The reason I ask is because if there is any hope… even a tiny glimmer… that something else is going on that could turn the “Anti-White-House” situation around over the next 50 weeks – then I feel there is hope for Assange to stay alive. Is that too much to hope for?

    The thing I find most interesting, even comforting, is they’re basically sending all their bitches (allies) the message that the current Admin can’t be trusted. For those of us who already know this, it’s a good thing – but for them… hrrmmm… it’s a pretty shitty marketing campaign LOL! Killary sure knows how to chop her nose off to spite her face!

  6. May 1, 2019 at 22:57

    Thank you ladies and gentlemen.

    • May 2, 2019 at 20:09

      An excellent article from an attorney experienced in Article One press freedoms. Thanks!
      As Usual,
      EA

  7. DW Bartoo
    May 1, 2019 at 16:57

    Lionel, do you maintain the behaviors of the U$ and the U.K. Governments, in questions of international law, as well as domestic, are beyond both question and scrutiny?

    Is it your view, and I am merely looking at the language you have shared with us, that Assange would have no reason to fear what might happen were he whisked off to the tender mercies of the Pentagon which certainly wanted to “interview” him, as Ann Garrison’s article suggests?

    Might you agree with the Brit judge who termed Assange “narcissistic”?

    These “courts” that you reference, are they in Sweden, in Britain, and in the U$?

    We know that no charges were ever made against Assange in Sweden. There were allegations but no charges.

    Can you provide an example where the Brit courts have ever done with any other person what they did with the asylum-seeking Assange?

    Why was he prohibited from going to Ecuador by Brit authorities after the courts in Sweden declined to press charges against him? As well, it is not simply the Brit courts which are and have been involved in the “legal” restraint and enforced seclusion of Assange but other parts of the judicial system as well, at no small cost to the people of Great Britain, it will be recalled. You may also recall that the UN made clear its displeasure with that heavy-handed “legal” presence and pressure.

    Now, of course, we have yet to see what U$ courts may have in mind for Assange. However, might you cite the legal basis for the U$ courts having any jurisdiction whatever over Assange who is not a U$ citizen?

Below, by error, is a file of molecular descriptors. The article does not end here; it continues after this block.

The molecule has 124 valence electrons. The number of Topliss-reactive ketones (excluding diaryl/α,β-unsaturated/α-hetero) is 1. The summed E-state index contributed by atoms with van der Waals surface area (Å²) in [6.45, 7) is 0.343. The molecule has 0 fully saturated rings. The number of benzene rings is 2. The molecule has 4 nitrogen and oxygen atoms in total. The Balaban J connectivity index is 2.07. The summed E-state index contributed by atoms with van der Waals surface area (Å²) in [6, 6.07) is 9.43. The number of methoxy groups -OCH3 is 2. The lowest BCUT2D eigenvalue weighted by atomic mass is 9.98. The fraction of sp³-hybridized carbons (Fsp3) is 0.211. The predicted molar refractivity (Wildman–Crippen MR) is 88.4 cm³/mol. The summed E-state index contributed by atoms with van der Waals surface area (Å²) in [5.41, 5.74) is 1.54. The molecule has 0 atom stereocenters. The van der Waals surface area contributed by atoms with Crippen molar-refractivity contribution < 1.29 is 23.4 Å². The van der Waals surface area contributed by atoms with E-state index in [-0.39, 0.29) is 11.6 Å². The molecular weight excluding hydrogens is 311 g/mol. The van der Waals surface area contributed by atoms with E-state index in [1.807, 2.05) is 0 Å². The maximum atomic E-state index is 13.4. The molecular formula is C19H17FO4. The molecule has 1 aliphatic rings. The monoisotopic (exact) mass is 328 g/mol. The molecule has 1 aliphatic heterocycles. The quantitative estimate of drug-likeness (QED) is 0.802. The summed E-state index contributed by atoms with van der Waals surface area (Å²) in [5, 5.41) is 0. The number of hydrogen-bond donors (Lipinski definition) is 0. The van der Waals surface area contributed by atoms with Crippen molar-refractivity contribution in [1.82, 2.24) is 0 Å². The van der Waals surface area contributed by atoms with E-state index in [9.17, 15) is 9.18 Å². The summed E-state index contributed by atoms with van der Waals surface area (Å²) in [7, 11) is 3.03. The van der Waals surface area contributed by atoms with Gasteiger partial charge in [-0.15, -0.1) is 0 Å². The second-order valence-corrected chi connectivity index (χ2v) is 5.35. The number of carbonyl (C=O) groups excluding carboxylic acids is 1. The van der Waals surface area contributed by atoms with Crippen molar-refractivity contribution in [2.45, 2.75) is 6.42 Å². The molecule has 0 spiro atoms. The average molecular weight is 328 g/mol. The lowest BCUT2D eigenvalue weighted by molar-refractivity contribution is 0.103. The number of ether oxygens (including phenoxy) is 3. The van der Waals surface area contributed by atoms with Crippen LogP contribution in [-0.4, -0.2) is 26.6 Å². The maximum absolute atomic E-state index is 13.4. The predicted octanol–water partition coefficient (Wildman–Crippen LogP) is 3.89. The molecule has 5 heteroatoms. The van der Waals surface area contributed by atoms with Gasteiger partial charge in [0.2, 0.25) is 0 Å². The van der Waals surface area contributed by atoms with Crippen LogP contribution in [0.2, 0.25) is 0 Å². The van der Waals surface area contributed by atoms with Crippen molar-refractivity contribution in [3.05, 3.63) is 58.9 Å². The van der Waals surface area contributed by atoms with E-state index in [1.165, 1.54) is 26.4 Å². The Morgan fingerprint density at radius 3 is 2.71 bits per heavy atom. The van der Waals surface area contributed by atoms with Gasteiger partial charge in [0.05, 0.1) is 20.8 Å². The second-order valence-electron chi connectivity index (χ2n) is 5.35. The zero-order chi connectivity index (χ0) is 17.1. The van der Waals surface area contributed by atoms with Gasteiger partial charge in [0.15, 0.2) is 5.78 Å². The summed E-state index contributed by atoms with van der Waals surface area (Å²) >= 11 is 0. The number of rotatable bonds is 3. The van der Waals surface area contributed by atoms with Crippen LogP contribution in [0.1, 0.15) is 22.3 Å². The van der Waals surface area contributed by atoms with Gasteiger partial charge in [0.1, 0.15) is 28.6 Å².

Further, what might you say about the very real possibility, were Assange to be turned over to the U$, that he might be tried in secret rather than in an open and transparent proceeding on charges not yet enumerated? Would you still regard the Brit courts, which would have to decide to turn him over to the U$, to still be treating Assange “properly and fairly”?

    While you might consider those last questions to be purely hypothetical and speculative. However, after the fact, any claim to “properly and fairly” may well be but an exercise in the empty form of the law being used, as an excuse to destroy the rule of law – and by that “rule” it cannot be meant the brute power to force, beyond substantive due process, outcomes desired by power, alone, for then a total mockery of law has held sway.

    Please remember that the U$ engaged in torture, which Bush legal counsel, Yoo and Addington, determined was “legal”, though in fact it was not and is not under international treaties to which the U$ is a signatory.

    • Skip Scott
      May 2, 2019 at 07:56

      Good comment DW. I will be very surprised if you get a lengthy response from Lionel. By the terseness of his comment, I suspect he is a troll, and has no interest in serious debate. What I wonder is if Lionel is being paid, or if he volunteers to represent the empire.

    • DW Bartoo
      May 2, 2019 at 13:34

      I think it hard to determine, Skip Scott, whether Lionel be merely one of the many manipulated by the cynical and well-rewarded MSM whose task, beyond stirring fear of and anger toward Russia, beginning a new Cold War that serves both the corporate Democrats and the “intelligence” agencies, as well as their war-mongering bosses, also are charged with shaping the character assassination of Julian Assange by the media which has previously made money on his revelations even as they now happily savage both the man and the truth he presented that would otherwise have remained hidden. Or, as you suggest, could Lionel simply be an enforcer, paid or not, who job is to promulgate those same false narratives?

      Frankly, I encounter many who firmly believe that Assange is just a cowardly rapist who betrayed some public trust requiring everyone to keep secret the things which “protect democracy and freedom” as “loose lips” provide some nebulous “enemy” sacred information that has harmed us all, in a dangerous world where treacherous monsters, like Russia and China, await every opportunity to attack our freedom and undermine our trust in our way of life. Even Venezuela and Cuba may be held up as “national security threats”.